Strawberries are a favourite summer fruit, and the ingredient for many popular recipes such as strawberry shortcake. A strawberry dipped in chocolate is delicious!
They can be made into wonderful strawberry jams and jellies so it is very worthwhile to spend a little time to grow your own strawberries in the garden.
The strawberry is the fruit that will give the quickest return in the shortest possible time.
If the ground is well broken up and prepared, strawberries planted in late July or August will fruit the following year and some fruit can be gathered.
For this reason, therefore, we suggest the planting of a strawberry bed as one of the first jobs to tackle.
It is essential to success that plants be obtained from a reputable source, certified as free of any strawberry diseases
Strawberries succeed best in soils that are rich in humus.
Incorporate decayed refuse and sandy material with heavy soils, and cow manure with light ones.
Add well rotted manure at the time of trenching on the lines already described.
Strawberries also respond to potash dressings and are highly susceptible to iron deficiency.
Rake down the surface of the soil on the strawberry bed.
On light soils tread the ground lightly first. Make a sufficiently large hole to accommodate the roots of the plant and plant firmly.
For convenience in culture do not make the beds too wide - 3 to 4 rows not less than 30 inches apart will be ample.
Allow 15to 18 inches between the plants in the rows.
The best time for planting is mid July to mid August, though planting may also be done during autumn or early spring.
After planting see that the plants are well watered.
Use the hoe to aerate the soil and to keep down weeds.
Remove any strawberry runners.
Assuming planting was done during August give the plants a liberal top-dressing with well-rotted manure or composted material some time during the autumn.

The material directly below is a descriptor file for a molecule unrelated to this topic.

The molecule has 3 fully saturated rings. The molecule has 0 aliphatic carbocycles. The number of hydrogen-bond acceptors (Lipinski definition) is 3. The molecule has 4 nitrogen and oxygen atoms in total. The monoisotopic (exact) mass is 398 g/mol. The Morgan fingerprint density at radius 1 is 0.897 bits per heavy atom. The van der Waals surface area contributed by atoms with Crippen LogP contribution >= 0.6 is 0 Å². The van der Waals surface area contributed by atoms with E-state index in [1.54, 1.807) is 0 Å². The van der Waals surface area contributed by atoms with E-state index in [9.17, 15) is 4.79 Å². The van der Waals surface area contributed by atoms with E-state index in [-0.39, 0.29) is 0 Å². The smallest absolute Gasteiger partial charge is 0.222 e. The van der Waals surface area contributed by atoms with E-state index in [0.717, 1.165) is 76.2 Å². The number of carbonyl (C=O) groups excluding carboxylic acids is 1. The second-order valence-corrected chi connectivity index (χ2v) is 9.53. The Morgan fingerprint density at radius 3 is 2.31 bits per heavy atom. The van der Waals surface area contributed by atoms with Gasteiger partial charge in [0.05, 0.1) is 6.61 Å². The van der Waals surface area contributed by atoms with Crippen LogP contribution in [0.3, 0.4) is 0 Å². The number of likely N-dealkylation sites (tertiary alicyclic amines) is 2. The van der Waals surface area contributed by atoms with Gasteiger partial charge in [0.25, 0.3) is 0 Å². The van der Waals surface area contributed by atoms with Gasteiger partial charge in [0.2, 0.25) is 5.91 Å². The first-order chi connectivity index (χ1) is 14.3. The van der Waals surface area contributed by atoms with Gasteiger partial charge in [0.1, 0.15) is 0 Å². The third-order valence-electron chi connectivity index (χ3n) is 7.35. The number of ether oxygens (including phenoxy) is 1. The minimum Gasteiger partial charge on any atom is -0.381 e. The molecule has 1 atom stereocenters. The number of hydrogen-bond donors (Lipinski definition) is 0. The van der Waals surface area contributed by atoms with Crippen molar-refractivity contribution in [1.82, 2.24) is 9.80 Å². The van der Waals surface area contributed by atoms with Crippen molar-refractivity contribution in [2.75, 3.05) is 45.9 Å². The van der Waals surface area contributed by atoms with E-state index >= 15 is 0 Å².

Prick over the ground the following season, and as the developed fruits begin to weigh down the truss, bed the plantation with straw to prevent damage to the fruit by dirt in inclement weather.
With late autumn or spring planting do not attempt to fruit the first year, but remove the blossoms to build up good strong plants for fruiting the next season. Remove runners and keep down weeds.
In dry weather give plenty of water and an occasional application of liquid manure.
It is important not to put down a thick layer of straw too early in the season since this will tend to cause more frost damage in cold weather by blanketing the free flow of air upwards from the soil.
Protection against frost can be given by spreading straw lightly over the plants on cold nights but this should be removed during the day.
It will be necessary to net the whole stawberry bed during the fruiting season.
Use a strawberry net or fish netting draped over battens supported on low posts.
When fruit is fully ripe and in a dry condition, cut or pinch off the stalk at the time of picking.
Clean up the beds by removing the straw and all weeds, cut off all runners and trim off old leaves.
Avoid digging the ground but confine operations to hoeing or lightly forking the soi.
In the autumn mulch the plantation as already mentioned.
In due course the strawberries should be grown as a rotational crop in the vegetable garden.
It seldom pays to retain strawberries to grow for more than three years. Successional beds should be propagated.
New stock can be raised from a few healthy plants which preferably have not been allowed to fruit, but it is important to use only those which throw good trusses of flower. This is a more reliable method of propagation than growing from strawberry seeds.
The strawberry runners may be left to grow in the soil, or better, placed in small pots in early July containing a compost of equal parts of loam, peat and sand.
By early August they may be cut from the parent
plants, well-rooted and ready for planting out.
The necessity for healthy stock must again be emphasised and the periodical renewal with certified stocks is urged as being a matter of the greatest importance.
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Expert advice about Growing Strawberries - tips on planting, propagation, cultivation. How to grow Strawberry Plants from runners to produce fruits.